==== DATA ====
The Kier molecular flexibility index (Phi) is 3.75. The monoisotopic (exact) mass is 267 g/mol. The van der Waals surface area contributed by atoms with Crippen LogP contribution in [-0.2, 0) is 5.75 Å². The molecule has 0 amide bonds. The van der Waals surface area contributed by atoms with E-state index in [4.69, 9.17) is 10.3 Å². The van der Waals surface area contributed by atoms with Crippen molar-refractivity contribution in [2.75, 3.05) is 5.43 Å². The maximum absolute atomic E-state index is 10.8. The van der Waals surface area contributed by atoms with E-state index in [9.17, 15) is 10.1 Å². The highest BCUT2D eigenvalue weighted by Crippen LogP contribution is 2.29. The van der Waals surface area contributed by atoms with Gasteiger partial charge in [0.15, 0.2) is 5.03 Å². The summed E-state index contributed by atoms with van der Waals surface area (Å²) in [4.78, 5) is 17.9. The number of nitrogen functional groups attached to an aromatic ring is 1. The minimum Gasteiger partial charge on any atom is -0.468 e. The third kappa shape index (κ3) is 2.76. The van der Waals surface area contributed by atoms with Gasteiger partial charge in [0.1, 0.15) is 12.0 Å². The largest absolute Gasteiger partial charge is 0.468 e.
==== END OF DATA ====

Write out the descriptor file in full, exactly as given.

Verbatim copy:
The Kier molecular flexibility index (Phi) is 3.75. The monoisotopic (exact) mass is 267 g/mol. The van der Waals surface area contributed by atoms with Crippen LogP contribution in [-0.2, 0) is 5.75 Å². The molecule has 0 amide bonds. The van der Waals surface area contributed by atoms with E-state index in [4.69, 9.17) is 10.3 Å². The van der Waals surface area contributed by atoms with Crippen molar-refractivity contribution in [2.75, 3.05) is 5.43 Å². The maximum absolute atomic E-state index is 10.8. The van der Waals surface area contributed by atoms with E-state index in [9.17, 15) is 10.1 Å². The highest BCUT2D eigenvalue weighted by Crippen LogP contribution is 2.29. The van der Waals surface area contributed by atoms with Gasteiger partial charge in [0.15, 0.2) is 5.03 Å². The summed E-state index contributed by atoms with van der Waals surface area (Å²) in [4.78, 5) is 17.9. The number of nitrogen functional groups attached to an aromatic ring is 1. The minimum Gasteiger partial charge on any atom is -0.468 e. The third kappa shape index (κ3) is 2.76. The van der Waals surface area contributed by atoms with Gasteiger partial charge in [0.1, 0.15) is 12.0 Å². The largest absolute Gasteiger partial charge is 0.468 e.